Prior to this weekend, if you have been asked to predict what the finals matchup looks like, we unlikely to pinpoint it specifically. This is due to the fact that there are so many strategies that are viable, and Standard hasn't been that diverse in a long time.
To narrow it down, I might have gone with "a midrange deck" versus "a control deck". It certainly looks that way, considering that the number of aggro decks have dwindled over the past few weeks. There are plenty of midrange decks in the format, taking form in an assortment of colors. Selesnya, Sultai, Jeskai, Mardu, you name it and someone will brew it.
In particular, Kumagai's Naya Midrange shell is an evolution from the White-Green Tokens deck that have been experiencing great success lately. Replacing Nissa, Voice of Zendikar with Nahiri, the Harbinger, one can tell that it's not as "beatdown-centric" as its predecessor.
It also draws strength from Dragonlord Atarka, a trump which has proved to be a very valuable splash all weekend. Aside from the Kumagai's deck continues to posses all the other elements which White-Green decks have access to, for instance, Sylvan Advocate, Nissa, Vastwood Seer, Archangel Avacyn and Gideon, Ally of Zendikar.
On the other hand, most of the pros in the room have already foreseen Grixis Control's meteoric rise. To say that it was "the elephant in the room" would not be an understatement. Ever since Oliver Tiu's Top 8 performance in Toronto, a lot of attention has been drawn to it and Kazushige Suzuki has decided to pick it up. Running so much removal in the deck, one wonders if the original deckbuilders have simply logged on to Gatherer and thrown in every kill spell they've come across. The deck also runs the recursive combo of Kolaghan's Command and Jace, Vryn's Prodigy. If this combination is good enough for Modern, it should not be a surprise that it's similarly strong in Standard. It even runs Snapcaster Mage, which takes the form of Goblin Dark-Dwellers.
It is both players' first Grand Prix Top 8, and the fact that they're playing for the title of Grand Prix Champion is simply beyond their wildest dreams. After eliminating 3,333 other players, it just down to the two of them. One match, one Grand Prix title, eternal glory.
Both players dropped the best two drops in their respective colors, Sylvan Advocate against Jace, Vryn's Prodigy. They seemed to be in sync, both passing their third turns, and adding important four-drops next.
In Kumagai's case, it was Nahiri, the Harbinger, which allowed him to filter through some unwanted cards. Suzuki's Kalitas, Traitor of Ghet was equally powerful, even though it was removed with Stasis Snare.
Before Kumagai could arrive at six mana, Transgress the Mind robbed Linvala, the Preserver away. Now that he was totally out of gas, with no cards in his hand, he hoped to draw something relevant before Wandering Fumarole could kill him within the next three turns. Long story short, he didn't and the Izzet Manland proceeded to singlehandedly seal the deal.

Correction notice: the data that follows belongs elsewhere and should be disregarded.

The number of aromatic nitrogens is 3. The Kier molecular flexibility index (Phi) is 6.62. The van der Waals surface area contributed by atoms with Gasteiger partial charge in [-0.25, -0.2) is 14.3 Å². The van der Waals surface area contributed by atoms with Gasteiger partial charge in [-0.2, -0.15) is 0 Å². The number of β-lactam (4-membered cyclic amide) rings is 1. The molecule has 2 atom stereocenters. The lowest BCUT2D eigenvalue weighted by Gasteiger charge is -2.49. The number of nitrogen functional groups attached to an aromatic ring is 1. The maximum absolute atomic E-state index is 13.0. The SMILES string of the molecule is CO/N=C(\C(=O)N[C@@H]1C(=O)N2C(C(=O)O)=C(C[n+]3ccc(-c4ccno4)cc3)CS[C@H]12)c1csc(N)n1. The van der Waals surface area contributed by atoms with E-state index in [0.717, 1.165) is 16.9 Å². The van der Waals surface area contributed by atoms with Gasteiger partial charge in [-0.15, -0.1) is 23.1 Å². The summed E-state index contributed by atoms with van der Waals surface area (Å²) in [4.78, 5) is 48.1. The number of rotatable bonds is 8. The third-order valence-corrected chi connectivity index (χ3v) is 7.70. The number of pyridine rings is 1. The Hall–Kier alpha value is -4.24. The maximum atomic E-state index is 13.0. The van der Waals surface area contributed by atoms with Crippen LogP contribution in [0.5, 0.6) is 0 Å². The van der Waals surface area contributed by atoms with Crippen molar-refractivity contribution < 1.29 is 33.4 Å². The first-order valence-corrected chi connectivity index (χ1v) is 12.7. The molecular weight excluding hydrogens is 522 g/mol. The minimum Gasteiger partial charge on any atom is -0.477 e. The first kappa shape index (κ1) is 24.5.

Riku Kumagai 0 – Kazushige Suzuki 1
Suzuki's Duress revealed that Kumagai had two solutions to an incoming Kalitas, Traitor of Ghet. He removed a Stasis Snare, leaving the other copy in his hand. However, He was in deep trouble because we all know how fast Gideon, Ally of Zendikar can clock.
Gideon, its token and Sylvan Advocate crashed in for 9 damage. Suzuki falls to 5, and Kumagai complicated matters by adding Nissa, Vastwood Seer. Even if he had Radiant Flames, Gideon will still be sufficient to deal the killing blow.
This is why you play White.
Riku Kumagai 1 – Kazushige Suzuki 1
Suzuki immediately went for Gideon, Ally of Zendikar with his turn one Duress, a card that had caused him so much grief previously. Using Read the Bones to find some solutions in case Kumagai's Oath of Nissa granted him some action, he was able to pick up a couple of removal spells.
Nissa, Vastwood Seer hit play, netting Kumagai a Forest. Suzuki shrugged it off, preferring to disrupt with Transgress the Mind first. The choice was between Stasis Snare and Tireless Tracker, and he opted for the removal spell to pave the way for Kalitas, Traitor of Ghet should he draw one in the near future. Kumagai had little other choice than to summon Tireless Tracker, before laying Evolving Wilds and cracking it to yield a pair of Clues
Radiant Flames cleared both creatures away, with Suzuki maintaining firm control of the situation. However, as you know, things can easily change in the blink of an eye. A second Oath of Nissa found a second copy of Gideon, Ally of Zendikar, which hit the battlefield immediately. Fiery Impulse took care of the 2/2 Knight Ally token, but Suzuki still had the Planeswalker to worry about.
Goblin Dark-Dwellers, flashing back Read the Bones, offered some pressure but without Ruinous Path, there was no way he could get himself out of the fix in a pinch. However, it's not as if Kumagai was having a picnic either. Goblin Dark-Dwellers had Menace, and against a deck like Grixis, you really don't want to be double-blocking.
Eventually, he decided to charge into the red zone for 5, dropping a 4/5 Sylvan Advocate to race. A second Goblin Dark-Dwellers ripped Nissa, Vastwood Seer away but he was down to 9 life and was forced to hold back both creatures.
However, it was a futile attempt because he was already dead on the board.
All Kumagai had to do was to animate a 4/3 Needle Spires charge into the red zone together with Sylvan Advocate and Gideon. Suzuki was down to 9 life, and performed the obligatory chump blocks before flipping his next card and extended the hand.
Riku Kumagai 2 – Kazushige Suzuki 1
Riku Kumagai defeats Kazushige Suzuki in the finals and transforms into a Grand Prix Champion!